Tetrahydrobiopterin deficiency

Common Name(s)

Tetrahydrobiopterin deficiency, BH4 deficiency, BH4 deficient hyperphenylalaninemia

Tetrahydrobiopterin deficiency, also known as BH4 defiency, is a genetic condition. This condition results from a mutation or error in one of several genes (GCH1, PCBD1, PTS, or QDPR). The non-working (mutated) genes cause a deficiency in a protein called tetrahydrobiopterin or BH4. Lack of BH4 alters levels of several body substances including neurotransmitters (which transfer signals between cells and the brain) and phenylalanine (the building blocks of proteins). Infants with BH4 deficiency usually appear normal at birth, but symptoms can present themselves over time. These include intellectual disability, movement disorders, difficulty swallowing, seizures, and an inability to control body temperature. BH4 deficiencies can be treated with BH4 supplements (2-20mg/kg per day) or a diet to regulate blood phenylalanine concentration. Many babies are screened to see if they may be affected by BH4 deficiency at birth so treatment can begin early, but the conditions included in newborn screening vary by state by state. For more information, visit Baby's First Test.This condition is autosomal recessive which means an individual must have two copies of the non-workng (mutated) gene that causes the condition. A person with one non-working gene is a carrier of the condition but usually does not have any symptoms. If both parents are carriers, their children have a one in four chance of having the disease.

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Advocacy and Support Organizations

 

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Advocacy and Support Organizations

 

Condition Specific Organizations

Following organizations serve the condition "Tetrahydrobiopterin deficiency" for support, advocacy or research.

There are currently no organizations listed in Disease InfoSearch that support this condition. Create a listing.

 

 

General Support Organizations

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Scientific Literature

Articles from the PubMed Database

Research articles describe the outcome of a single study. They are the published results of original research.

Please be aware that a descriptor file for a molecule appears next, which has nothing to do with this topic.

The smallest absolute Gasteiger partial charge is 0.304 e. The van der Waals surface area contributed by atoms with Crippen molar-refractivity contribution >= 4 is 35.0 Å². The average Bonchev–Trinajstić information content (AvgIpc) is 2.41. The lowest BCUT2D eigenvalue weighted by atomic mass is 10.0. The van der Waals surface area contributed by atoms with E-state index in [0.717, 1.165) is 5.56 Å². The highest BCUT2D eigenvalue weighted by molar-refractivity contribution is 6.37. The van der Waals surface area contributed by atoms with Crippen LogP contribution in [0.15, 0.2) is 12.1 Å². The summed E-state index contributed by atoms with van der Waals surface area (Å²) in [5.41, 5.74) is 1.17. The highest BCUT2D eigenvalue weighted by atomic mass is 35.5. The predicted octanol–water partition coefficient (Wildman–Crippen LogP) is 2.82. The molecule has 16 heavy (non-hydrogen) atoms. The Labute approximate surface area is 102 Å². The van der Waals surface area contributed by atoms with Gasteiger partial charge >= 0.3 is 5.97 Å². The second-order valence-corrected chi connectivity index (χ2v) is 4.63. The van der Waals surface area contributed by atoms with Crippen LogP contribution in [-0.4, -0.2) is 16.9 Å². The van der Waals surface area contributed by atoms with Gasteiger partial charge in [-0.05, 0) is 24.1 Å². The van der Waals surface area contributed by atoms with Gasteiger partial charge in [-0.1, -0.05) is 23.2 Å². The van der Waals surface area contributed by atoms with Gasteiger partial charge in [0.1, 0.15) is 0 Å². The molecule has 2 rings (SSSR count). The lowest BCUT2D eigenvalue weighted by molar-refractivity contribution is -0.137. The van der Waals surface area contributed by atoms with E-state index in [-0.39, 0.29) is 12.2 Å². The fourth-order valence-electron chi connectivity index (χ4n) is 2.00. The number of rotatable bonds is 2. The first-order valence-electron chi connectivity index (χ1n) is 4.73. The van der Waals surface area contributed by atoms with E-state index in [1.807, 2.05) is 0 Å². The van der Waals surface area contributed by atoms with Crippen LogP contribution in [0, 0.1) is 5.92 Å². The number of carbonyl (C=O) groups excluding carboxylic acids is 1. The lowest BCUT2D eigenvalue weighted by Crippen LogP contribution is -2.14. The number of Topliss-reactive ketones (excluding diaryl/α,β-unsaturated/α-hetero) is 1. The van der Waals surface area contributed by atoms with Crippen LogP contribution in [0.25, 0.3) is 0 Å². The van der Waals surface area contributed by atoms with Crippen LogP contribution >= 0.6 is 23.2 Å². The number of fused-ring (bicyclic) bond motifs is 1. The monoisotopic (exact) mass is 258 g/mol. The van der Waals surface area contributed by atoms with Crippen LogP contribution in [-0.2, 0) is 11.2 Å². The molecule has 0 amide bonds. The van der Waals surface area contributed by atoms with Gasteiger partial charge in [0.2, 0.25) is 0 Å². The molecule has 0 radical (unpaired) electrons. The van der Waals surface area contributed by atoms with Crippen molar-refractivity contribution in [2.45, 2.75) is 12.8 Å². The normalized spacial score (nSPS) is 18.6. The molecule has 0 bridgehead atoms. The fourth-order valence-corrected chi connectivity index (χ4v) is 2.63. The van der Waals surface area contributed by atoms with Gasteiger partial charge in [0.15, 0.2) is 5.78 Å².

The terms "Tetrahydrobiopterin deficiency" returned 11 free, full-text research articles on human participants. First 3 results:

Autophagy induction by tetrahydrobiopterin deficiency.
 

Author(s): Sang Su Kwak, Jinkyu Suk, Ji Hye Choi, Seungkyung Yang, Jin Woo Kim, Seonghyang Sohn, Jae Hoon Chung, Yong Hee Hong, Dong Hwan Lee, Jeong Keun Ahn, Hyesun Min, Ya-Min Fu, Gary G Meadows, Cheol O Joe

Journal: Autophagy. 2011 Nov;7(11):1323-34.

 

Tetrahydrobiopterin (BH₄) deficiency is a genetic disorder associated with a variety of metabolic syndromes such as phenylketonuria (PKU). In this article, the signaling pathway by which BH₄ deficiency inactivates mTORC1 leading to the activation of the autophagic pathway was ...

Last Updated: 2 Nov 2011

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Tetrahydrobiopterin responsiveness of patients with phenylalanine hydroxylase deficiency.
 

Author(s): Luciana Giugliani, Angela Sitta, Carmen R Vargas, Luiz C Santana-da-Silva, Tatiéle Nalin, Maria Luiza Saraiva-Pereira, Roberto Giugliani, Ida Vanessa D Schwartz

Journal: J Pediatr (Rio J). ;87(3):245-51.

 

To identify patients responsive to tetrahydrobiopterin (BH4) in a sample of Brazilians with hyperphenylalaninemia due to phenylalanine hydroxylase deficiency (HPA-PAH).

Last Updated: 10 Jun 2011

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Queuosine deficiency in eukaryotes compromises tyrosine production through increased tetrahydrobiopterin oxidation.
 

Author(s): Tatsiana Rakovich, Coilin Boland, Ilana Bernstein, Vimbai M Chikwana, Dirk Iwata-Reuyl, Vincent P Kelly

Journal: J. Biol. Chem.. 2011 Jun;286(22):19354-63.

 

Queuosine is a modified pyrrolopyrimidine nucleoside found in the anticodon loop of transfer RNA acceptors for the amino acids tyrosine, asparagine, aspartic acid, and histidine. Because it is exclusively synthesized by bacteria, higher eukaryotes must salvage queuosine or its nucleobase ...

Last Updated: 30 May 2011

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Reviews from the PubMed Database

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The terms "Tetrahydrobiopterin deficiency" returned 0 free, full-text review articles on human participants.

 
 
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Symptoms, Diagnosis, and Treatment

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Clinical Trial Information This information is provided by ClinicalTrials.gov

Observational Study on the Long Term Safety of Kuvan® Treatment in Patients With Hyperphenylalaninemia (HPA) Due to Phenylketonuria (PKU) or BH4 Deficiency
 

Status: Recruiting

Condition Summary: Hyperphenylalaninemia (HPA) Due to Phenylketonuria (PKU) or Tetrahydrobiopterin (BH4) Deficiency

 

Last Updated: 12 Aug 2014

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